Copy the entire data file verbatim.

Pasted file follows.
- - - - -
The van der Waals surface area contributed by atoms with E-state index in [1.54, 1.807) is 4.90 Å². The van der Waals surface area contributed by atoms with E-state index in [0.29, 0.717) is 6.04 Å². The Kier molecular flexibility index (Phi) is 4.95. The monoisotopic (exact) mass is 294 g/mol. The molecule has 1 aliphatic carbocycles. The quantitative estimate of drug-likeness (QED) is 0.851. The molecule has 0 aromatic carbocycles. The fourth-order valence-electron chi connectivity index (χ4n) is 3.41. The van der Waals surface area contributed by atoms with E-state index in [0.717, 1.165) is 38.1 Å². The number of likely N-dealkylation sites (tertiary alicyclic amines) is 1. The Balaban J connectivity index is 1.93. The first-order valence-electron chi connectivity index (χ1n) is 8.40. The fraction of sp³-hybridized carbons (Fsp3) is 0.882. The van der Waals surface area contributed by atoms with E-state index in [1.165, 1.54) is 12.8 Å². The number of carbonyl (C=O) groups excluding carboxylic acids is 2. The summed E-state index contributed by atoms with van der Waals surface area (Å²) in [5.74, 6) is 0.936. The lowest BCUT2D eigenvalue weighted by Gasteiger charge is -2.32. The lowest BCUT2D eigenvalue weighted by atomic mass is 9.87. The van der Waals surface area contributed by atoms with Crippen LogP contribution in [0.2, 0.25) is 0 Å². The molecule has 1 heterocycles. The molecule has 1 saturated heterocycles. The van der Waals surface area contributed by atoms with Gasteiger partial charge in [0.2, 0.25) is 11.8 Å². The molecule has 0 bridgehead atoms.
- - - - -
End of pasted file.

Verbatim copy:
The van der Waals surface area contributed by atoms with E-state index in [1.54, 1.807) is 4.90 Å². The van der Waals surface area contributed by atoms with E-state index in [0.29, 0.717) is 6.04 Å². The Kier molecular flexibility index (Phi) is 4.95. The monoisotopic (exact) mass is 294 g/mol. The molecule has 1 aliphatic carbocycles. The quantitative estimate of drug-likeness (QED) is 0.851. The molecule has 0 aromatic carbocycles. The fourth-order valence-electron chi connectivity index (χ4n) is 3.41. The van der Waals surface area contributed by atoms with E-state index in [0.717, 1.165) is 38.1 Å². The number of likely N-dealkylation sites (tertiary alicyclic amines) is 1. The Balaban J connectivity index is 1.93. The first-order valence-electron chi connectivity index (χ1n) is 8.40. The fraction of sp³-hybridized carbons (Fsp3) is 0.882. The van der Waals surface area contributed by atoms with E-state index in [1.165, 1.54) is 12.8 Å². The number of carbonyl (C=O) groups excluding carboxylic acids is 2. The summed E-state index contributed by atoms with van der Waals surface area (Å²) in [5.74, 6) is 0.936. The lowest BCUT2D eigenvalue weighted by Gasteiger charge is -2.32. The lowest BCUT2D eigenvalue weighted by atomic mass is 9.87. The van der Waals surface area contributed by atoms with Crippen LogP contribution in [0.2, 0.25) is 0 Å². The molecule has 1 heterocycles. The molecule has 1 saturated heterocycles. The van der Waals surface area contributed by atoms with Gasteiger partial charge in [0.2, 0.25) is 11.8 Å². The molecule has 0 bridgehead atoms.